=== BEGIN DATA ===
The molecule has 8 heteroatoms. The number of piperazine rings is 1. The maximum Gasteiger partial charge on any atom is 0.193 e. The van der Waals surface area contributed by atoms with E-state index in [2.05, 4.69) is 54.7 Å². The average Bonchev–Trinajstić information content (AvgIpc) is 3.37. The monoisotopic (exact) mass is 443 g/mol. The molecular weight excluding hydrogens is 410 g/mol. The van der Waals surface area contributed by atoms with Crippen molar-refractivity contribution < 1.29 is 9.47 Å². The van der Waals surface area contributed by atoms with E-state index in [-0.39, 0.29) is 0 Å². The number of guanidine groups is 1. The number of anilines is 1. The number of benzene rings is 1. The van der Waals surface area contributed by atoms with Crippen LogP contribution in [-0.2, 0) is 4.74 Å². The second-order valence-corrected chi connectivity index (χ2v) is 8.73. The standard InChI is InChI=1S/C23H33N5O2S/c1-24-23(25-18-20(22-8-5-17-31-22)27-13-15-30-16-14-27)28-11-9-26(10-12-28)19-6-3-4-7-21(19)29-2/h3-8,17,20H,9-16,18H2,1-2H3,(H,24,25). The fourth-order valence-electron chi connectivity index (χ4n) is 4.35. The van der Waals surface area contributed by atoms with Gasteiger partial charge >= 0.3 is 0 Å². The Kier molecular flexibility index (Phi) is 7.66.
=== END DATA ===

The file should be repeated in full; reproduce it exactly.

The molecule has 8 heteroatoms. The number of piperazine rings is 1. The maximum Gasteiger partial charge on any atom is 0.193 e. The van der Waals surface area contributed by atoms with E-state index in [2.05, 4.69) is 54.7 Å². The average Bonchev–Trinajstić information content (AvgIpc) is 3.37. The monoisotopic (exact) mass is 443 g/mol. The molecular weight excluding hydrogens is 410 g/mol. The van der Waals surface area contributed by atoms with Crippen molar-refractivity contribution < 1.29 is 9.47 Å². The van der Waals surface area contributed by atoms with E-state index in [-0.39, 0.29) is 0 Å². The number of guanidine groups is 1. The number of anilines is 1. The number of benzene rings is 1. The van der Waals surface area contributed by atoms with Crippen LogP contribution in [-0.2, 0) is 4.74 Å². The second-order valence-corrected chi connectivity index (χ2v) is 8.73. The standard InChI is InChI=1S/C23H33N5O2S/c1-24-23(25-18-20(22-8-5-17-31-22)27-13-15-30-16-14-27)28-11-9-26(10-12-28)19-6-3-4-7-21(19)29-2/h3-8,17,20H,9-16,18H2,1-2H3,(H,24,25). The fourth-order valence-electron chi connectivity index (χ4n) is 4.35. The van der Waals surface area contributed by atoms with Gasteiger partial charge >= 0.3 is 0 Å². The Kier molecular flexibility index (Phi) is 7.66.